Russia's Gazprom announced its interest in Iran's liquefied natural gas (LNG) projects after an official said Tehran planned to revive the projects suspended under sanctions.
"Gazprom does not rule out its participation in these projects under certain conditions," Gazprom's deputy CEO Alexander Medvedev said in Moscow.
Iran plans to build a capacity to export 40 million metric tons a year of LNG super-cooled to minus 162° Celsius for shipment by special tankers, Press TV reported.
Contracts were signed with Royal Dutch Shell, Spain's Repsol and France's Total to build three LNG plants but those companies abandoned the projects in 2010 under pressure from the US and Europe.
Gazprom itself, the world's top gas producer, pulled out of several projects to develop Iran's giant South Pars gas field and drill in the country's oilfields.
On Thursday, head of the National Iranian Gas Export Company (NIGEC) Alireza Kameli spoke of plans in the 'near future' to put the LNG schemes back on track with the aim of exporting to Europe.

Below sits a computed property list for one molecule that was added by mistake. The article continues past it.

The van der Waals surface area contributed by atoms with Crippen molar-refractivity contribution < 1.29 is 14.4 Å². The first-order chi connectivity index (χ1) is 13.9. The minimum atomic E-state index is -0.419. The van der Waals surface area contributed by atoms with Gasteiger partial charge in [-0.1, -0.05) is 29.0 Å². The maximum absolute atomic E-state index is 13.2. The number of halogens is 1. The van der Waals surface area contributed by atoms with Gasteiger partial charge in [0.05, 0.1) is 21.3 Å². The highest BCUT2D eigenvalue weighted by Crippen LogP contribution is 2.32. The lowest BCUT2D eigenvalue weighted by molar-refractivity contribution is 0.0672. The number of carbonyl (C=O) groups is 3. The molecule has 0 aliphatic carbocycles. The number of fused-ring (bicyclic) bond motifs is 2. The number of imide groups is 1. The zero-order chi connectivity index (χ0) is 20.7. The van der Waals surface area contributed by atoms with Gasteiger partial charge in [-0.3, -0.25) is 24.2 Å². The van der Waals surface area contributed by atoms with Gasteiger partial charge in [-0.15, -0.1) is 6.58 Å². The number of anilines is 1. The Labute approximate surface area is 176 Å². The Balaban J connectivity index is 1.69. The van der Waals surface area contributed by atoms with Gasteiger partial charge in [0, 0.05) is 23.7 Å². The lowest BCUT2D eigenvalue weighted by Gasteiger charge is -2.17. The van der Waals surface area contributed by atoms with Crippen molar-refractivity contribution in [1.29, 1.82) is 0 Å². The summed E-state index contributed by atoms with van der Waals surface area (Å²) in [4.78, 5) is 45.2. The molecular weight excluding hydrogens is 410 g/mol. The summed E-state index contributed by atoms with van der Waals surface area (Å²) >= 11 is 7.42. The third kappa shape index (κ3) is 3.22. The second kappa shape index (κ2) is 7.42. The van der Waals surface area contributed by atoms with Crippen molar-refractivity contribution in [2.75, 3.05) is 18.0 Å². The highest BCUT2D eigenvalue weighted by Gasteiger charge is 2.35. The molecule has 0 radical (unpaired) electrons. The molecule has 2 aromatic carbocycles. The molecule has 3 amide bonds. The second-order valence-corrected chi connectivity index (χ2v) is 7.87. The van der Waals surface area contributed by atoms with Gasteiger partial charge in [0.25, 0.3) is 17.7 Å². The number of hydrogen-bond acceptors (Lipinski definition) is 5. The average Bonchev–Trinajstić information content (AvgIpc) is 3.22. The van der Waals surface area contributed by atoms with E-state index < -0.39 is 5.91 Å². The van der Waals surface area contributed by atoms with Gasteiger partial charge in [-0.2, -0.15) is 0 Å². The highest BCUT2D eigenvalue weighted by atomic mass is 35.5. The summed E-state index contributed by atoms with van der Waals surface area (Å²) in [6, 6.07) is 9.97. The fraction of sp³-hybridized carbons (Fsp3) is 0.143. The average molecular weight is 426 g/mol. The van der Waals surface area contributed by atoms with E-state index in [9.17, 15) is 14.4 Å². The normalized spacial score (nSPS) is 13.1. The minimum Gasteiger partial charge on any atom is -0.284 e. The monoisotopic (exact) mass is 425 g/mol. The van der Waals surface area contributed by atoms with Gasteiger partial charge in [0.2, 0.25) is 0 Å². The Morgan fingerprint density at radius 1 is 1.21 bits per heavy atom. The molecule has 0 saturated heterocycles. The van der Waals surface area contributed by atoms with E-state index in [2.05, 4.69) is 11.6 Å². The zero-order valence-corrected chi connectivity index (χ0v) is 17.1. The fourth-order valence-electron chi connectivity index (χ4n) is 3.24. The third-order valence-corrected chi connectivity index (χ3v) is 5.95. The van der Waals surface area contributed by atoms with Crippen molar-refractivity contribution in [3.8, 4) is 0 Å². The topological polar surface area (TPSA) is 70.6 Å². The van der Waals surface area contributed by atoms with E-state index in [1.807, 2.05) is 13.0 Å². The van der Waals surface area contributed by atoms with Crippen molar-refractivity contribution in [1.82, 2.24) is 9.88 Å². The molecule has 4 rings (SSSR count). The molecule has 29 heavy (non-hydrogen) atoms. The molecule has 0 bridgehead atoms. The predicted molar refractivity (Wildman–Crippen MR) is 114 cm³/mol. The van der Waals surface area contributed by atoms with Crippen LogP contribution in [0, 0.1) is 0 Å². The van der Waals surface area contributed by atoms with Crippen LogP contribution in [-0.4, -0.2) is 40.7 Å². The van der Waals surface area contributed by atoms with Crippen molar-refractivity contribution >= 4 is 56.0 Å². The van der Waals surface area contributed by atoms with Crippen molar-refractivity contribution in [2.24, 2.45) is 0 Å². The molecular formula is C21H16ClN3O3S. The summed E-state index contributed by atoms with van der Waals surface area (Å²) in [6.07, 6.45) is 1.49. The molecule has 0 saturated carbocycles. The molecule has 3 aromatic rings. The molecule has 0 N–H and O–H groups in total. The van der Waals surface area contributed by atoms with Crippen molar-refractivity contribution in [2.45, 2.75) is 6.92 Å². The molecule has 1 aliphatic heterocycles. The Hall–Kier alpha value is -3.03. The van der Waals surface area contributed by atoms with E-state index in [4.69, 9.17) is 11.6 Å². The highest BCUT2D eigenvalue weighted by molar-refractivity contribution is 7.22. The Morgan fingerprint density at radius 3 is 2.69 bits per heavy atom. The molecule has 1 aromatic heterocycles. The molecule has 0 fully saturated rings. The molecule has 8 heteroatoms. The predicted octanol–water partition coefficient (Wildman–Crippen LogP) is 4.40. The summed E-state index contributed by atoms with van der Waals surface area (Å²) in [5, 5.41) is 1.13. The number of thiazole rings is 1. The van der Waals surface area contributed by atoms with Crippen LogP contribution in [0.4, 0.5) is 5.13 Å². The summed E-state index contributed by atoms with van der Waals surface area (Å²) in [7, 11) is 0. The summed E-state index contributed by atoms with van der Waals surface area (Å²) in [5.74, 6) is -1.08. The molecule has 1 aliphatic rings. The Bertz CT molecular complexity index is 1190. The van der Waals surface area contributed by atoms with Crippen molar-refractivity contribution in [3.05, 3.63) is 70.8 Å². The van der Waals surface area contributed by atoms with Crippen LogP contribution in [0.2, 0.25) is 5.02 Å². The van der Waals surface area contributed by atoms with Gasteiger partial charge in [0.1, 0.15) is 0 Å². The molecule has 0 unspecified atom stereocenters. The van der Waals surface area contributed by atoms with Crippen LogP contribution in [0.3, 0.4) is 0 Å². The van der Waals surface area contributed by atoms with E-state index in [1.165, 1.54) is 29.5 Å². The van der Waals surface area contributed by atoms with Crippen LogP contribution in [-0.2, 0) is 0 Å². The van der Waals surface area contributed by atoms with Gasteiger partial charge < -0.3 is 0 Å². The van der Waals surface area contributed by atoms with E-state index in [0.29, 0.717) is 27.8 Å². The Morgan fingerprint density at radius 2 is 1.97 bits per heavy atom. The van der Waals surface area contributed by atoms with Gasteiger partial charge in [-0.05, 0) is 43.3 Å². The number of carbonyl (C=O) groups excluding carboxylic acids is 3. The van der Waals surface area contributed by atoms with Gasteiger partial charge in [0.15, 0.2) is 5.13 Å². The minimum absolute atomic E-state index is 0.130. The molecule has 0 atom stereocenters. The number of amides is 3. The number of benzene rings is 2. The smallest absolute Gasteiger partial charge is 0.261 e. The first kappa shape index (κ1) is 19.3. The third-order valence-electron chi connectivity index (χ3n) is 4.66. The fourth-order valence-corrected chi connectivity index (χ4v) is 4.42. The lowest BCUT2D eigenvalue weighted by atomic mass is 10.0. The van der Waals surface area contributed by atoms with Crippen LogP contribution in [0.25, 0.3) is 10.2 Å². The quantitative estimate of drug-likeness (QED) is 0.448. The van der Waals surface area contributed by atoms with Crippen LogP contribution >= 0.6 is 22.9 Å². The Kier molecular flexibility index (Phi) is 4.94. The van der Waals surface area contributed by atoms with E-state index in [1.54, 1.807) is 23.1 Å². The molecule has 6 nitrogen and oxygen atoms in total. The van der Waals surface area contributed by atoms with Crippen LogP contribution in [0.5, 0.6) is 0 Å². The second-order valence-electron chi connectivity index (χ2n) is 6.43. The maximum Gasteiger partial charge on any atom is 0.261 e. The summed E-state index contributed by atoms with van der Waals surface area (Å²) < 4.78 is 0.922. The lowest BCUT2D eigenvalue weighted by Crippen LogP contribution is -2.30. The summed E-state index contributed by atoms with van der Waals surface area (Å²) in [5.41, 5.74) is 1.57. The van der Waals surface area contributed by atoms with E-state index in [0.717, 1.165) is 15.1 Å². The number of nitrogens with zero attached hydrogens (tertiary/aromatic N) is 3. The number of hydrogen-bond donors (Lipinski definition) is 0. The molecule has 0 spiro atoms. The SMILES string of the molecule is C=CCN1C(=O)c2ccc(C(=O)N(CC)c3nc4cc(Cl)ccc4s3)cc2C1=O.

They include the Persian LNG with an annual capacity to produce 16.2 million metric tons of gas. Another plan, the Pars LNG, aims to produce 10 million metric tons a year.
Iran is carrying on with the construction of Iran LNG, a $3.3 billion project to produce 10.5 million tons of liquefied gas a year. Kameli said the project has had a physical progress of 50 percent and Iran was waiting for the removal of sanctions in order to import necessary equipment and structures for the project.
Preliminary talks are also being held with the "world's biggest LNG company" to build a floating liquefied natural gas (FLNG) plant, the official said.
Iran and Russia have been expanding trade ties amid US and European sanctions on both countries. They have discussed a multibillion-dollar agreement which includes sales of Iranian oil by Russia and Iran's purchase of goods from that country.
Under an oil-for-electricity barter — part of a $12 billion agreement — Iran will import 500 megawatt-hours (MWh) of power from Russia.
They have also agreed on an arrangement under which Russia will sell 500,000 barrels of Iranian oil per day. Iran will use the money to buy goods such as steel, wheat and machinery from Russia and other Eurasian nations, namely Kazakhstan and Belarus.
"We want to have long-term economic relations with the Russians. Our plan is to seriously expand economic and technical ties with Russia," Oil Minister Bijan Namdar Zanganeh said earlier this month.
Meanwhile, Russia is buying dairy products, meat and fish from Iran after imposing its own sanctions on food imports from Europe, the US, Australia and Canada in retaliation.